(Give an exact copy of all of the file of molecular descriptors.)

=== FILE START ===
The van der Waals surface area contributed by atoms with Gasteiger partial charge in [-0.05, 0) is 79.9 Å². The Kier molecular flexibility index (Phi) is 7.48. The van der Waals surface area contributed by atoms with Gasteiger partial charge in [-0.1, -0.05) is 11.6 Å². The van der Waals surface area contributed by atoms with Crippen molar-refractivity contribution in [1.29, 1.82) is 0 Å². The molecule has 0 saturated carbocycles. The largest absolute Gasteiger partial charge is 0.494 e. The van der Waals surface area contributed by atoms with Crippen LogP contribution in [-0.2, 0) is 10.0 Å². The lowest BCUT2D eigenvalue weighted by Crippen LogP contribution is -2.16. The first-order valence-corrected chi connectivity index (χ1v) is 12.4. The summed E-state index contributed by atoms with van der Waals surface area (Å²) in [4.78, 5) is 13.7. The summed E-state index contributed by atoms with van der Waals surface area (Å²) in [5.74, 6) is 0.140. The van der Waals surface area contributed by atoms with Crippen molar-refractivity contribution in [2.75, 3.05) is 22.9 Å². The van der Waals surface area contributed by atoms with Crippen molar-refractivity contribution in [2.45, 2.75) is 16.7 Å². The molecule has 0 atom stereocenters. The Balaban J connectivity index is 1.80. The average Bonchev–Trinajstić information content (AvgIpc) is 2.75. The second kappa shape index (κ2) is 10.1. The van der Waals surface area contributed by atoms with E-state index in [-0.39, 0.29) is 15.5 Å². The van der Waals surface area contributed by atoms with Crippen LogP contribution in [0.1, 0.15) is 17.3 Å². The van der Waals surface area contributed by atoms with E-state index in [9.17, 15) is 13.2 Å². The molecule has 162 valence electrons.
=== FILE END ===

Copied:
The van der Waals surface area contributed by atoms with Gasteiger partial charge in [-0.05, 0) is 79.9 Å². The Kier molecular flexibility index (Phi) is 7.48. The van der Waals surface area contributed by atoms with Gasteiger partial charge in [-0.1, -0.05) is 11.6 Å². The van der Waals surface area contributed by atoms with Crippen molar-refractivity contribution in [1.29, 1.82) is 0 Å². The molecule has 0 saturated carbocycles. The largest absolute Gasteiger partial charge is 0.494 e. The van der Waals surface area contributed by atoms with Crippen LogP contribution in [-0.2, 0) is 10.0 Å². The lowest BCUT2D eigenvalue weighted by Crippen LogP contribution is -2.16. The first-order valence-corrected chi connectivity index (χ1v) is 12.4. The summed E-state index contributed by atoms with van der Waals surface area (Å²) in [4.78, 5) is 13.7. The summed E-state index contributed by atoms with van der Waals surface area (Å²) in [5.74, 6) is 0.140. The van der Waals surface area contributed by atoms with Crippen molar-refractivity contribution in [2.75, 3.05) is 22.9 Å². The van der Waals surface area contributed by atoms with Crippen molar-refractivity contribution in [2.45, 2.75) is 16.7 Å². The molecule has 0 atom stereocenters. The Balaban J connectivity index is 1.80. The average Bonchev–Trinajstić information content (AvgIpc) is 2.75. The second kappa shape index (κ2) is 10.1. The van der Waals surface area contributed by atoms with E-state index in [-0.39, 0.29) is 15.5 Å². The van der Waals surface area contributed by atoms with Crippen LogP contribution in [0.1, 0.15) is 17.3 Å². The van der Waals surface area contributed by atoms with E-state index in [9.17, 15) is 13.2 Å². The molecule has 162 valence electrons.